Bottomed Out

While in Minneapolis this weekend, I finally got a chance to ride the Minnesota River bottoms on the Ox.  We’d ridden hard at Carver Lake the day before, so our Sunday morning ride was all about mellow cruising and basking in the warm November sun.

We started at Sibley House and rode the trails southwest along the Minnesota River, then crossed  the river on the Hwy 77 bridge and rode back northwest to the trailhead on American Blvd. From there, we took the LRT to 46th St and rode to Angry Catfish for coffee and bike-nerdery. After that, we rode the paved and unpaved trails through Minnehaha Park back through Fort Snelling and crossed the Mendota Bridge on the MRT to get back to the car.

The entire ride was, in a word, sublime. It’s a fat-biking paradise.

Only an idiot would thinking paving any of this a good idea.

13 thoughts on “Bottomed Out

  1. Apparently, there was a bunch of good riding across the country over the weekend. Your looks as good as anything I’ve seen (and mine was pretty amazing too). Glad you enjoyed it.

  2. It was definitely a fine weekend for riding. Looks like you had a great ride in your neck of the woods; I really must turn up for that one someday.

  3. Eh, we had a suck riding weekend up here. The bitter irony was I scuttled a ride on Saturday because of promised 1-2 inches of rain. And, nothing happened. Well, it was windy.

    Anyways, looks like you guys had a good time!

  4. That’s sorta why my general policy is to ride even if rain is forecasted–as long as it’s not pissing down when I start. Around here, at least, it doesn’t seem to rain as much as people think it does.

  5. I generally ride if/when rain is forecast. However, once the forecast got dire, whatever interest in the ride quickly fizzled. Plus, I’d have to take transit for an hour to get to the start, so I wasn’t that excited about getting all the way out there if it was going to pour on me.

  6. Transit to go ride bikes? What a fascinating notion…

    But I can see you’re point. Sitting on the train while it starts to rain on your ride would be particularly dispiriting.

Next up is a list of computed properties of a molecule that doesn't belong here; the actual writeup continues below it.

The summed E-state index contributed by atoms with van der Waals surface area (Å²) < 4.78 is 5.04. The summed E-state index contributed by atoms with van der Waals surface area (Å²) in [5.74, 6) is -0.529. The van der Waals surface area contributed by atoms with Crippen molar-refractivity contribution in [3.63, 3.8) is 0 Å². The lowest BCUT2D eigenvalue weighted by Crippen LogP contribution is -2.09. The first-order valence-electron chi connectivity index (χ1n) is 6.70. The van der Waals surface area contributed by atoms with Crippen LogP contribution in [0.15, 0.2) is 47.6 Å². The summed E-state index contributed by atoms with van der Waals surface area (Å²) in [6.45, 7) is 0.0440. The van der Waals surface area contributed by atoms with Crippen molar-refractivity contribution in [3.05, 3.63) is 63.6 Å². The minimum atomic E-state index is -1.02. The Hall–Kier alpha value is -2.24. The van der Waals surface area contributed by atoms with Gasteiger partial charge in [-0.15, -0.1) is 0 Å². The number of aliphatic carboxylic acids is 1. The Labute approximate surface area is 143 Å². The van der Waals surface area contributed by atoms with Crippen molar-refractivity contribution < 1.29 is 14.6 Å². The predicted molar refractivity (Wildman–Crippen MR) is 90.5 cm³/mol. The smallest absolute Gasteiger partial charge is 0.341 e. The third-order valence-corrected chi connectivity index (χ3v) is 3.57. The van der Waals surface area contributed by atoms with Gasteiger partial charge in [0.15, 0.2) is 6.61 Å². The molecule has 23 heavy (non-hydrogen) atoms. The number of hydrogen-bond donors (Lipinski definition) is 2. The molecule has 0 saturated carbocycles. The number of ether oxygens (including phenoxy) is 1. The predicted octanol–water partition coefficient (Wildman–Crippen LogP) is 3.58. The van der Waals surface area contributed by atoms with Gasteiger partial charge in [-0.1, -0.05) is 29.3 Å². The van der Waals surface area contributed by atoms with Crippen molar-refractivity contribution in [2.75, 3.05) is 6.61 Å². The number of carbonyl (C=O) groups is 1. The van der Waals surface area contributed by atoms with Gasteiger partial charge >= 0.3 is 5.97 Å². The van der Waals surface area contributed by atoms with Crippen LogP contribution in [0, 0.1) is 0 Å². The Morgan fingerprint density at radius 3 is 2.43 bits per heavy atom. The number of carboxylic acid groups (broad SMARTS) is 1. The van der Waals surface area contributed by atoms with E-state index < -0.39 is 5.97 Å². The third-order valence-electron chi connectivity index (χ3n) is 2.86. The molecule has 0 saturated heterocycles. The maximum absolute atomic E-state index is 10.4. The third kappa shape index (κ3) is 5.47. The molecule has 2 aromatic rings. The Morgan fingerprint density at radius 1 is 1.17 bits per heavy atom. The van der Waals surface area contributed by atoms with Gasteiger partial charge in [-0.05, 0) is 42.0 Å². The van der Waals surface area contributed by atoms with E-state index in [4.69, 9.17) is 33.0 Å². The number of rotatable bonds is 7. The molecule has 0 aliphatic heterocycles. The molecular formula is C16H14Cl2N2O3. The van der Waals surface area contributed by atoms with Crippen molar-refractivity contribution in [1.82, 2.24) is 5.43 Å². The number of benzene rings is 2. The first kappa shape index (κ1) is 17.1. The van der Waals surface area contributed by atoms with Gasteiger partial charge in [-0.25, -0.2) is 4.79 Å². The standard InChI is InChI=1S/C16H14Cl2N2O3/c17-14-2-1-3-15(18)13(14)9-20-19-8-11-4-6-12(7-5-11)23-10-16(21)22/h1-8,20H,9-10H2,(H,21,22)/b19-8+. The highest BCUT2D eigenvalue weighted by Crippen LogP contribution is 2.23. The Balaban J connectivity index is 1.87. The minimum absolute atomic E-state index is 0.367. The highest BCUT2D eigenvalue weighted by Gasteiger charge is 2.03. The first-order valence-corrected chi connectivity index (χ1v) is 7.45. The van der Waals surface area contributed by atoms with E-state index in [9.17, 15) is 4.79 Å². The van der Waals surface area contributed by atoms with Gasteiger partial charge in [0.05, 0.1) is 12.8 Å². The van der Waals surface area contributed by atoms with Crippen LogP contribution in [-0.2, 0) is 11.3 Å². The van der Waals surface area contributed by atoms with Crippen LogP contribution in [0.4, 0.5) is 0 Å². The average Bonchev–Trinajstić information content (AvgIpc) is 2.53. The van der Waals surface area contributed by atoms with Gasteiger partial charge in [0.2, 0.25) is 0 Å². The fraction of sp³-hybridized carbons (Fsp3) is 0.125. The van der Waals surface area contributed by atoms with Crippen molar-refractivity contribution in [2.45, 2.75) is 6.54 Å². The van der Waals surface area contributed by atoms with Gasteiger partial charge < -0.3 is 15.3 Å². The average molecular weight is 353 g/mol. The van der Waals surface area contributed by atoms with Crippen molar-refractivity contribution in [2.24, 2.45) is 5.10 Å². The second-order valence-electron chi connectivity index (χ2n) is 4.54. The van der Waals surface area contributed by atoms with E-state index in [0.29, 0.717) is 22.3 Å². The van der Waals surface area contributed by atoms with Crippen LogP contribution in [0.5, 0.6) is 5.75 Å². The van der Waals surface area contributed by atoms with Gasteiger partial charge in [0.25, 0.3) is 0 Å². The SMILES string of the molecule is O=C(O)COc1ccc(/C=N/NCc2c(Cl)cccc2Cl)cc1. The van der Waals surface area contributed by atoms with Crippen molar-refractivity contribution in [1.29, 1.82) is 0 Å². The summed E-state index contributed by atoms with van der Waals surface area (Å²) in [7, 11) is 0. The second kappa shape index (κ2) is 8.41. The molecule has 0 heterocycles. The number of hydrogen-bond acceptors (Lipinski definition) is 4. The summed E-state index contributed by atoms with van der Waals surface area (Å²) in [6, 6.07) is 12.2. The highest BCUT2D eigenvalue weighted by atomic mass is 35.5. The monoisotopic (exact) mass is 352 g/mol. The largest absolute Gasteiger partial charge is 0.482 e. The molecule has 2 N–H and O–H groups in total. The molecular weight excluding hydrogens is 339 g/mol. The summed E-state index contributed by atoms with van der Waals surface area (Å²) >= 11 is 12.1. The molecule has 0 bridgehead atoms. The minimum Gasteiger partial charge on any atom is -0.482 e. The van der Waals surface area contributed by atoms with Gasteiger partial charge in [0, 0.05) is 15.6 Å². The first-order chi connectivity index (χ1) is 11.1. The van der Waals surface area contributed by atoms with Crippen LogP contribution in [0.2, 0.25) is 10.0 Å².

7. Yep, Portland is a thoroughly modern metro area. 😉 But seriously, it is great that we have light rail that extends out to the hinterlands. It makes getting to better rides easier. You don’t have to slog through a couple hours of suburban crap to get to the good stuff.

  8. Madison was threatening to become throughly modern, but that passed with certain changes in local and state administrations a while back. And even though it’s a bit sprawly, it’s not a big place by any measure (I often tell people from real cities that Madison isn’t a city, but a suburb of itself). I can ride from one side of town to the other in less than an hour and can get out of town and onto country roads in anywhere from 10-30 minutes, depending on which way I go, with most of the longer escape routes using a substantial amount of bike path.

    So it’s not terrible. But being able to put my bike on the light rail, or connect to the rest of the world by train — it’s one of the reasons why we consider relocating to Minneapolis now and again.

  9. Yeah, I hear ya. A good friend of mine grew up in Madison, and he said that they almost got Amtrak back (I think in the 90’s) but it didn’t happen. And I did remember reading that Madison was going to get rail again a few years ago, then Mr. Walker Goes to Madison. Hey, maybe 2020 will be the decade!

    But it is also nice to live in a small metro area that takes care of your basic needs, and you can get out of via bike pretty easy. It’s not hard getting out of PDX by bike, but it’s not as easy as it could. Wish there were more long distance trails here, but Portland did not have the rail network (and then abandonment) like most of the Midwest. Much of what we built, we still use as railroad. So it’s nice having light rail. We just got the new line opened, and the end of the line conveniently connects to a bike trail, so options are expanding.